Think back to the last project where you shared media for a production with your team, clients, or other stakeholders. If you are like most people, it was probably a pretty fragmented process.
Project media tends to get distributed among a wide variety of different tools. Scripts, storyboards, call sheets, releases, client assets, audio, and of course video will be sent out in a variety of different ways. Valuable project assets end up distributed among email, FTP servers, Dropbox, Evernote, Google Drive, Vimeo, YouTube not to mention review DVDs.
This creates version control issues, where you are never sure if someone is looking at the same thing you are. This confusion can cost time, money, and it can strain relationships. It also presents a security risk. The more places the material resides, the greater the chance that it will end up in the wrong hands or be released to people before it's ready.
But that is only a small part of the problem. The bigger issue is that feedback about what you are sharing ends up fragmented. For example, with review and approval for post production, feedback get scattered between in-person review sessions, phone calls, and email threads.
The emails you get back when share videos via Vimeo, YouTube, and FTP can be particularly problematic. Feedback easily gets lost in long and confusing email threads. When this happens, it's hard to keep a mental record of what needs to be done next to move the project forward.
Part of this comes from the fact that email lacks context. Typically, collaborators are asked to provide this context by adding time-codes to their feedback, but this doesn't always happen. The other part of the problem with email is that it's unstructured. Anyone can reply to a comment, and anyone can jump into a thread at anytime.
If you are lucky, someone tries to keep things organized by logging all of this feedback in a spreadsheet so that there is a singular record of the feedback. Even then, people have to bounce back and forth between the spreadsheet and the video to see what needs to be done. For many, things are even more complicated.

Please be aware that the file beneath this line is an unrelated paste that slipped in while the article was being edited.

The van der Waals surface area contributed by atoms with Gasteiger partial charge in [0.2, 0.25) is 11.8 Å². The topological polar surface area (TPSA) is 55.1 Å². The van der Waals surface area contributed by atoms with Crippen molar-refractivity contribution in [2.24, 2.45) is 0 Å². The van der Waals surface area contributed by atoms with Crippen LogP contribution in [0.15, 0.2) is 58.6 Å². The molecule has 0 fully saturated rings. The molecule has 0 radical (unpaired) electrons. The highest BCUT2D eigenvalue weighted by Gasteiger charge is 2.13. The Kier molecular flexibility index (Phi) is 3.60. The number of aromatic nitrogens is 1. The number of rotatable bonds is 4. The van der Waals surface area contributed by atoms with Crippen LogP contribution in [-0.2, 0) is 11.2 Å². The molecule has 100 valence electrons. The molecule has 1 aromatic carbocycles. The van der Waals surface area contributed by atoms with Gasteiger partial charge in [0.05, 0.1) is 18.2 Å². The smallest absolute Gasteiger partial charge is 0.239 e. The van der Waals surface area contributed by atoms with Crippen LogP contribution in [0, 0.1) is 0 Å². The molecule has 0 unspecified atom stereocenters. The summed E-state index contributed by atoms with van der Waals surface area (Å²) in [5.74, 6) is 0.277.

The bottom line is that when communication about project media is separated from the files themselves, it becomes difficult to create a universally agreed upon record of what needs to be done next in order to move the project forward.
With all of these communication roadblocks, it becomes easy for miscommunication to create re-work and for deadlines to slip. This is a problem in a world where competition is increasing, budgets are shrinking, and clients are demanding faster turn-around times.
Any of this sound familiar?
It's kind of a funny thing. While the pace of software and hardware innovation in the industry has been accelerating, the way we work together hasn't undergone the same transformation. Now that our main creative tools are becoming less of a bottleneck, it's starting to shine a light on other bottlenecks in the production and post workflow.
My company, <a href=”http://www.screenlight.tv” target=”_blank”>ScreenLight</a>, offers a web-based video review and approval platform that solves this problem. It provides a simple, private and centralized way to share and get feedback on media during video production and post.
Getting started is quite simple. You create a project, upload some media to it, and invite your team and clients to provide feedback on videos and other project files. When you upload video files to ScreenLight, we immediately create high-quality proxies that can be viewed on virtually any device.
When you invite people to collaborate using ScreenLight, they only see the projects that you have explicitly shared with them, and they only have permission to do exactly what you want them to. These people can be invited to sign in with a username and password, or they can be invited to view media via a quick link that provides access without having to remember yet another password.